Gigartina Stackhouse, 1809

Holotype species: Gigartina pistillata (S.G.Gmelin) Stackhouse

Original publication and holotype designation: Stackhouse, J. (1809). Tentamen marino-cryptogamicum, ordinem novum; in genera et species distributum, in Classe XXIVta Linnaei sistens. Mémoires de la Société Imperiale des Naturalistes de Moscou 2: [50]-97.

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Description: Plants of the largest species reach over 100 cm in length. Thalli for the most part are erect and range from broadly foliose to narrowly pinnate. A few species form entangled clumps anchored by multiple haptera. Cystocarps are 95 conspicuously protuberant on marginal and/or surface proliferations and contain a filamentous hull surrounding the carposporophyte. Ultrastructural studies of cells involved in the production of carposporophytes and carposporangia have been made by Tsekos and Schnepf (1983) and Tsekos (1983). Tetrasporangia form in intercalary chains at the border of cortex and medulla. Guiry (1984) compared the formation of tetrasporangial sori in the type species with with other members of the genus and concluded that the differences point to there being more than one genus involved in the complex.

Information contributed by: G.T. Kraft. The most recent alteration to this page was made on 2017-01-23 by M.D. Guiry.

Taxonomic status: This name is of an entity that is currently accepted taxonomically.

Most recent taxonomic treatment adopted: Schneider, C.W. & Wynne, M.J. (2007). A synoptic review of the classification of red algal genera a half a century after Kylin's "Die Gattungen der Rhodophyceen". Botanica Marina 50: 197-249.

Comments: Because of their commercial importance, Gigartina spp. have been subjects of much recent study. The ecology of estuarine and open coast populations of the one northeastern Atlantic species was investigated by Mathieson and Tveter (1976) in relation to amounts and quality of their carrageenan. Studies of photoperiodic responses (Guiry 1984; Guiry and Cunningham 1984) have identified reproductive "windows" and suggested explanations for the increasingly exclusive vegetative propagation, as opposed to gametangial and tetrasporangial production, in high-latitude populations of a widespread European species. Genetic determination of branching patterns and upper limits of temperature tolerance have been established for several species by Guiry et al. (1987). Numerous carrageenan analyses (e.g., Parsons et al. 1977; West and Guiry 1982) have been made, as well as studies demonstrating that both normal "Polysiphonia" (Guiry 1984; Guiry et al. 1987; West and Guiry 1982) and apomictic (Chen et al. 1974; Masuda and Uchida 1976) life histories occur in the genus. The feasibility of cultivating species on artificial substrata has been assessed by Mumford and Waaland (1980) and shown to have commercial potential. Distribution: Worldwide throughout cool to cold temperate seas, a very few species occurring in the subtropics. Centers of particularly rich species diversity are California, Japan, New Zealand, Chile, and South Africa.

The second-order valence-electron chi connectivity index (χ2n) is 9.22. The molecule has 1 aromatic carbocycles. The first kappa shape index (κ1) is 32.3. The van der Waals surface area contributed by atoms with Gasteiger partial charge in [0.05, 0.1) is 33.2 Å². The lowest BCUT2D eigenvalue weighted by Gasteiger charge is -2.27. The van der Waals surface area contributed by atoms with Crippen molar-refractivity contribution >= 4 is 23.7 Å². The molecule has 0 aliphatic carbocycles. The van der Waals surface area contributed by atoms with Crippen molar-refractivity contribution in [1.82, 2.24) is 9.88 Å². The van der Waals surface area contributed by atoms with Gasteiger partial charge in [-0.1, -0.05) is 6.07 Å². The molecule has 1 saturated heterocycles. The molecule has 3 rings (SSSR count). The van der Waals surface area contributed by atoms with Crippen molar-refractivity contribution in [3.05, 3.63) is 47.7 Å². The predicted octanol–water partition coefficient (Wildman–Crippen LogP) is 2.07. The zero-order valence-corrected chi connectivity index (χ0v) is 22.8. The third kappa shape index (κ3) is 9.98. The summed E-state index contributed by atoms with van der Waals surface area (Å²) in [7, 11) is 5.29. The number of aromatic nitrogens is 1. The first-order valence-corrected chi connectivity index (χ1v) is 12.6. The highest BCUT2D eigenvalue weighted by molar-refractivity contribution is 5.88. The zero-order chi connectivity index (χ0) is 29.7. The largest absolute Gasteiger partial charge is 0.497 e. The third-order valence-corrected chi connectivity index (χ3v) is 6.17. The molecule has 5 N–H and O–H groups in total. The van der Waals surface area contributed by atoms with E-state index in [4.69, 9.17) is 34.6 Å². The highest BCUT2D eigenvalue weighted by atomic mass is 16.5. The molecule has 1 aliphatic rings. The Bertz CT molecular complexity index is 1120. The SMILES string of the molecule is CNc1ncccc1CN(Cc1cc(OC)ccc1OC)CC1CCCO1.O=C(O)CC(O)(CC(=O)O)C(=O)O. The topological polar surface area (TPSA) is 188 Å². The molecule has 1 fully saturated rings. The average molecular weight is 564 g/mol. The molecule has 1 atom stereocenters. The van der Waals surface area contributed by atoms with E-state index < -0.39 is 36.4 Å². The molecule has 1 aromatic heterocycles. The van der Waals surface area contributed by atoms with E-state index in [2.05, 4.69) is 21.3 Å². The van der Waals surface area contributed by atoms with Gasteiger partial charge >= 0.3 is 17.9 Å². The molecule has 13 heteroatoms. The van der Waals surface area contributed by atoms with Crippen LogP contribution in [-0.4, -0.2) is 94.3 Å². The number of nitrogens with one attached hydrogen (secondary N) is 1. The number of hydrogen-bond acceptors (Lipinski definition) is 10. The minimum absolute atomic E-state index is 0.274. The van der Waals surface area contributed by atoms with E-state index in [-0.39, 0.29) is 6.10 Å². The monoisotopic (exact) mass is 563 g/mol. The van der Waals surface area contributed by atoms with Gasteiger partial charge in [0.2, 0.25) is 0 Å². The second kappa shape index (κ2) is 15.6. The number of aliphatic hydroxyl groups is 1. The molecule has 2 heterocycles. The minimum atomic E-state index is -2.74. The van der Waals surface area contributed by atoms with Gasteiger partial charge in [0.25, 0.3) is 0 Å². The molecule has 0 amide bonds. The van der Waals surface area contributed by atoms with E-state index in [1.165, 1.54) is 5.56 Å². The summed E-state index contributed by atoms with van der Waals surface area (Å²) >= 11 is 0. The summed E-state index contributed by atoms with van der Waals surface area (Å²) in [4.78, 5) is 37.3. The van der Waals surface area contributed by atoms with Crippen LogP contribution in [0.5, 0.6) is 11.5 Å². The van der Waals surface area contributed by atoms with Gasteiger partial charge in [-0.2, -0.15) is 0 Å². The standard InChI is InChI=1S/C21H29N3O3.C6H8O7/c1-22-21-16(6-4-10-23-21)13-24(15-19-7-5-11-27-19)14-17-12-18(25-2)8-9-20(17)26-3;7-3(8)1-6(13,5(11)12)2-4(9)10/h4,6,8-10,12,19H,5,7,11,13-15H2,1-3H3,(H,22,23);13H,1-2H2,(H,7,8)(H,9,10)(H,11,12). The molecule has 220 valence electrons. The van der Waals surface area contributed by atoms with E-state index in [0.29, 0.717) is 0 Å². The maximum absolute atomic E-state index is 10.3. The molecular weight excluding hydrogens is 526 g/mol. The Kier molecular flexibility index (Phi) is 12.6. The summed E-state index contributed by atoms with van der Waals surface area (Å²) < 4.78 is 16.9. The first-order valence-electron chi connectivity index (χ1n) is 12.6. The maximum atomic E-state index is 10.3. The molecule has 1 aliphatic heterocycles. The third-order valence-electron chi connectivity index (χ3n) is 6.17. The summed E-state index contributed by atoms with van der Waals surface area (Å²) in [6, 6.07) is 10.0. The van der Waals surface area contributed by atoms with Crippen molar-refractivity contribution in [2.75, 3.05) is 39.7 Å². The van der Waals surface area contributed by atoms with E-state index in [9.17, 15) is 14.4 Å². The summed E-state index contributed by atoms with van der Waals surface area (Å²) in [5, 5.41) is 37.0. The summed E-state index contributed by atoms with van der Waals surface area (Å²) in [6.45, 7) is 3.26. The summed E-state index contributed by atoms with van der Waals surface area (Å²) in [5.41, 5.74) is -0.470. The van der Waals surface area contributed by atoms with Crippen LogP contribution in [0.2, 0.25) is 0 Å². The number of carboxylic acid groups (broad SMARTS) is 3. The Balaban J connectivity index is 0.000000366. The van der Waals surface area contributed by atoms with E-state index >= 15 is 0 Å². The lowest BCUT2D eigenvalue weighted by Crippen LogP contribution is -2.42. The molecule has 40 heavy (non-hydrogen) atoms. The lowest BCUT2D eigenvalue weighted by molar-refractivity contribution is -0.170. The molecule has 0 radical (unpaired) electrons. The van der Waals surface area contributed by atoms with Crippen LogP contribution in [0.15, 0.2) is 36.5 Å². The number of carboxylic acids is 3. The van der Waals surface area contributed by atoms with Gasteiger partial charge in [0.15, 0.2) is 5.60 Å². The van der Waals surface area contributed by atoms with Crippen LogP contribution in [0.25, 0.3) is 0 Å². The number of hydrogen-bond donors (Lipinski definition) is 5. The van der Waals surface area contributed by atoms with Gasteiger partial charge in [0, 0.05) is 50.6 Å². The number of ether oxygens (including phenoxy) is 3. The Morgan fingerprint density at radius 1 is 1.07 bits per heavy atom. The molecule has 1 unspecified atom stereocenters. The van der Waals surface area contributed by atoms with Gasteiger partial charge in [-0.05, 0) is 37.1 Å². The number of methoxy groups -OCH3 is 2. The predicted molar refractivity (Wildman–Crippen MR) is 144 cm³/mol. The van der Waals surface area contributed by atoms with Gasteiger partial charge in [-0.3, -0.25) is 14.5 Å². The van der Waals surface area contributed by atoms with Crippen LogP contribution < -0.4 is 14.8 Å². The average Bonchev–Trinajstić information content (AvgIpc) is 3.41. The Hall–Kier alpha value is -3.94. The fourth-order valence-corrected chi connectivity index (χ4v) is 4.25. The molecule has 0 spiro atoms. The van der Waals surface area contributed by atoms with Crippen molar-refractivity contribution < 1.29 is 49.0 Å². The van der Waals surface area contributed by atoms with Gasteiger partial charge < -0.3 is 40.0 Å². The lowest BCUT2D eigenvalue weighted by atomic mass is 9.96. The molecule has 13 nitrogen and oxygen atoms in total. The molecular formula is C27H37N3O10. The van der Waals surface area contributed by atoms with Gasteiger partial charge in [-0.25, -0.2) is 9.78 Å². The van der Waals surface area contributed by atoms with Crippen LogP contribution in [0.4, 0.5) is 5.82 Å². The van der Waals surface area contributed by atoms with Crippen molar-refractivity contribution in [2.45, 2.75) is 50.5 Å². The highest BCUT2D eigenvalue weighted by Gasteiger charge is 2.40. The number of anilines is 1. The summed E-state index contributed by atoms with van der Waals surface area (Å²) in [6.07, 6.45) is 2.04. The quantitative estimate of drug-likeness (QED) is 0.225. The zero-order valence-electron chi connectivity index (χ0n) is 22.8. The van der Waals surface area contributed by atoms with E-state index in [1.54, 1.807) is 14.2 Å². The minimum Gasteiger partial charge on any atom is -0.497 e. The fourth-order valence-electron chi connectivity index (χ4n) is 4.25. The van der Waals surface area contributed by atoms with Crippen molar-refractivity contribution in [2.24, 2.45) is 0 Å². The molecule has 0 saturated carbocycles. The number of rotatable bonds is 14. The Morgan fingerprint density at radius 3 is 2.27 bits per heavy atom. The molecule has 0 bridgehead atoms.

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Some of the descriptions included in AlgaeBase were originally from the unpublished Encyclopedia of Algal Genera, organised in the 1990s by Dr Bruce Parker on behalf of the Phycological Society of America (PSA) and intended to be published in CD format. These AlgaeBase descriptions are now being continually updated, and each current contributor is identified above. The PSA and AlgaeBase warmly acknowledge the generosity of all past and present contributors and particularly the work of Dr Parker.

Descriptions of chrysophyte genera were subsequently published in J. Kristiansen & H.R. Preisig (eds.). 2001. Encyclopedia of Chrysophyte Genera. Bibliotheca Phycologica 110: 1-260.

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M.D. Guiry in Guiry, M.D. & Guiry, G.M. 23 January 2017. AlgaeBase. World-wide electronic publication, National University of Ireland, Galway.; searched on 24 April 2024

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